The weighty volume containing 1,142 pages and thousands of entries has been in the making for seven years. Ilya Altman, the encyclopedia's editor in chief, said that it has been printed only in Russian so far but there is an English edition in the pipeline and an electronic version in the making.
“There are thousands of books dedicated to the Holocaust," Altman said. "This volume does not repeat them, it makes its own significant contribution.”
Among the new entries, Altman said, is the list of all the places in the Soviet Union where 100 or more Jews lost their lives during World War II. Another novelty is the extensive use within the encyclopedia of personal testimonies. The accuracy of such source material is not always 100 percent established, Altman said, but nevertheless they felt compelled to include them.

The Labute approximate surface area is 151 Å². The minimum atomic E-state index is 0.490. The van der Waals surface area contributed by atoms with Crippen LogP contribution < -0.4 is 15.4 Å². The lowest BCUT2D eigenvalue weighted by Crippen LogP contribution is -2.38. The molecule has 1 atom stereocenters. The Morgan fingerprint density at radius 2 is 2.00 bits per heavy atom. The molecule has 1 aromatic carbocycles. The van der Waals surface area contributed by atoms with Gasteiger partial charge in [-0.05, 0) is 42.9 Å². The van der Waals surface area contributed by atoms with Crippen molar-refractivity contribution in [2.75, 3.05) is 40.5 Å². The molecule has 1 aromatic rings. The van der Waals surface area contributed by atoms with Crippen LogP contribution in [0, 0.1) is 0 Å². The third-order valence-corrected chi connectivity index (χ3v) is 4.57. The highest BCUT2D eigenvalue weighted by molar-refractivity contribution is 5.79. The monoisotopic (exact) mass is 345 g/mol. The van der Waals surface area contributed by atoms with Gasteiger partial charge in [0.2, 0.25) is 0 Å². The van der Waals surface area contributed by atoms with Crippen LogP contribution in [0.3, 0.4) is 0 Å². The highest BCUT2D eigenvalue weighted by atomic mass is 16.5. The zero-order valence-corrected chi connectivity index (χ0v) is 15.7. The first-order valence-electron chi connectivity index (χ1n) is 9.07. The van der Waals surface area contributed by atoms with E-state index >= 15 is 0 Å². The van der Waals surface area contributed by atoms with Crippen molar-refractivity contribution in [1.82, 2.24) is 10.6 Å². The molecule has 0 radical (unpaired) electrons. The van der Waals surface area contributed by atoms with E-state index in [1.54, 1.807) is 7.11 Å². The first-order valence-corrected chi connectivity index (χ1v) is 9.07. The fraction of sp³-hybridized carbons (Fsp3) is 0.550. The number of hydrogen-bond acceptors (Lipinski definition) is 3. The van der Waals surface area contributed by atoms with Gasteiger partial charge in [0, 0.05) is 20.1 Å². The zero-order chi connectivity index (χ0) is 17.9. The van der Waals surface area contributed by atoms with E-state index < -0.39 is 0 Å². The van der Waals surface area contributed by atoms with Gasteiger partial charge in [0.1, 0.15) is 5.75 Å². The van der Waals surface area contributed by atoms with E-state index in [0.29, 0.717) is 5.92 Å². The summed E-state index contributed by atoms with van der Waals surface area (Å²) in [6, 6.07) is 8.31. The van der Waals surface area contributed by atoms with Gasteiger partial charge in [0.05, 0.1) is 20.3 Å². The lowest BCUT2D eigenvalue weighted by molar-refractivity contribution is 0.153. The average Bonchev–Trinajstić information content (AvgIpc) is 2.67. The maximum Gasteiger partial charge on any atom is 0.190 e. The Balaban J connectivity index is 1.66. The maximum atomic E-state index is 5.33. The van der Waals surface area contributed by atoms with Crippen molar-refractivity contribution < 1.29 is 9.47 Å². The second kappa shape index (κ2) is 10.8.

Another segment in the encyclopedia, which has received scant attention in the past, is Jews in the Red Army. There were thousands of Jews, Altman said, who served as soldiers, officers, translators, engineers, and physicians.
The encyclopedia also details the suppression of the Holocaust by the Soviet authorities after the end of World War II and the difficulties Jews had in the Soviet Union erecting monuments to the victims.
Holocaust history in the Soviet Union has received less attention than in other European countries, even though half of the 6 million Jews killed lost their lives on the territory of the Soviet Union.
More than 100 authors from 12 former Soviet republics took part in the project, the majority of them from Russia and the Baltic states.
-- Nikola Krastev